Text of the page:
100 Easy Ways to Be a (Much) Healthier Woman
There's no shortage of ways to get healthy—and stay that way. Here are a few to get you started.
Getting healthy—and, equally important, staying healthy—can appear like one big insurmountable task to undertake, but the reality is that it really doesn't have to be. And given that we are still in the middle of a pandemic, a time where having our health and a strong immune system is more essential than ever, the time to start getting healthy is right now. There are so many little things you can do in your day-to-day that add up over time—not only helping you feel great in the moment but also ensuring you still feel top-notch down the road. From adding a little turmeric to your meals to opting for the stairs over the elevator, here are 100 ways you can be a much healthier woman. And for things to watch out for when it comes to your well-being, check out 50 Signs of Poor Health Women Should Never Ignore.
Eat plenty of protein.
Protein doesn't get enough credit. Because it digests slowly, it keeps you feeling full for longer periods of time—plus, it helps keep your muscles strong, says the Cleveland Clinic. And the best part? It's really easy to get the proper intake of 46 grams per day. Instead of just focusing on animal proteins, add other options into your diet, like tofu, legumes, nuts, and seeds. And to set the record on some common misconceptions, check out 30 Worst Women's Health Myths That Won't Die.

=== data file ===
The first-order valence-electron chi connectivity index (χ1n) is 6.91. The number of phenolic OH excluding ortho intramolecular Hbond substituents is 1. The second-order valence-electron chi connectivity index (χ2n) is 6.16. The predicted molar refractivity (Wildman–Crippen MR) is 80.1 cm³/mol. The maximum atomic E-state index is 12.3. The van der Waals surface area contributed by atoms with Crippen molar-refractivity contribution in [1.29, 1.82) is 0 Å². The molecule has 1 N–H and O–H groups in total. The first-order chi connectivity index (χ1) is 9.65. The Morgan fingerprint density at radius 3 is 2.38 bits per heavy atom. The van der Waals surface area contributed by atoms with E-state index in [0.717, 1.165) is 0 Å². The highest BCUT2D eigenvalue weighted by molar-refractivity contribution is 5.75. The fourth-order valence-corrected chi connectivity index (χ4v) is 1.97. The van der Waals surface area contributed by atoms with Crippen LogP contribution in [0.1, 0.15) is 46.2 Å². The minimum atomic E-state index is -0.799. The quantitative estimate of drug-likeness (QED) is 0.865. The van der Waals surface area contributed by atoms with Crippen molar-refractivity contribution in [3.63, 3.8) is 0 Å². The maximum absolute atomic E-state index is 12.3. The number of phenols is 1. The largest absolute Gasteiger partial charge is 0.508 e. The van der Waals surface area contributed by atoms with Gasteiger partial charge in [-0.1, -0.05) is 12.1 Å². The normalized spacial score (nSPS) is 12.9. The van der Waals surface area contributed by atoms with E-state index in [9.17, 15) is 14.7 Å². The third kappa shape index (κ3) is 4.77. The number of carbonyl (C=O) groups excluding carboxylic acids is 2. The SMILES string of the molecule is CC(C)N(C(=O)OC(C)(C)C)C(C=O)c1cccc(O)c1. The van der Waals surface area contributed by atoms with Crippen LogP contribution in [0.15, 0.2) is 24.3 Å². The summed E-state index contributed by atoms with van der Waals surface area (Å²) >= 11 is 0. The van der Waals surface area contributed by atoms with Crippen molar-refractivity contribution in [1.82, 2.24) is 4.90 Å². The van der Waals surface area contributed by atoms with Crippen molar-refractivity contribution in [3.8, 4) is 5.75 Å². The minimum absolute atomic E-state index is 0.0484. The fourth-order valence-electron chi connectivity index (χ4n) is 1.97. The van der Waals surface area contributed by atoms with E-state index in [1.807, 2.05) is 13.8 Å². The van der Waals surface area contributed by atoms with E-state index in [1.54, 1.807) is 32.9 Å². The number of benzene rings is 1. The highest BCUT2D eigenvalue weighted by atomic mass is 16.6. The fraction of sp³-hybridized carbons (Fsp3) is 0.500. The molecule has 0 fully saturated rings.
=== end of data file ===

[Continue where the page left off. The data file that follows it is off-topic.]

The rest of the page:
Keep yourself hydrated.
Drinking water day in and day out can get a little boring, but it's super important for your body. A 2013 study published in the journal Frontiers in Human Neuroscience found being dehydrated can seriously impact your brain's performance—and on top of that, it can also make you feel tired, give you headaches, make you dizzy, and give you dry skin. So drink up—even if that means adding some fruit in to make it a little more fun.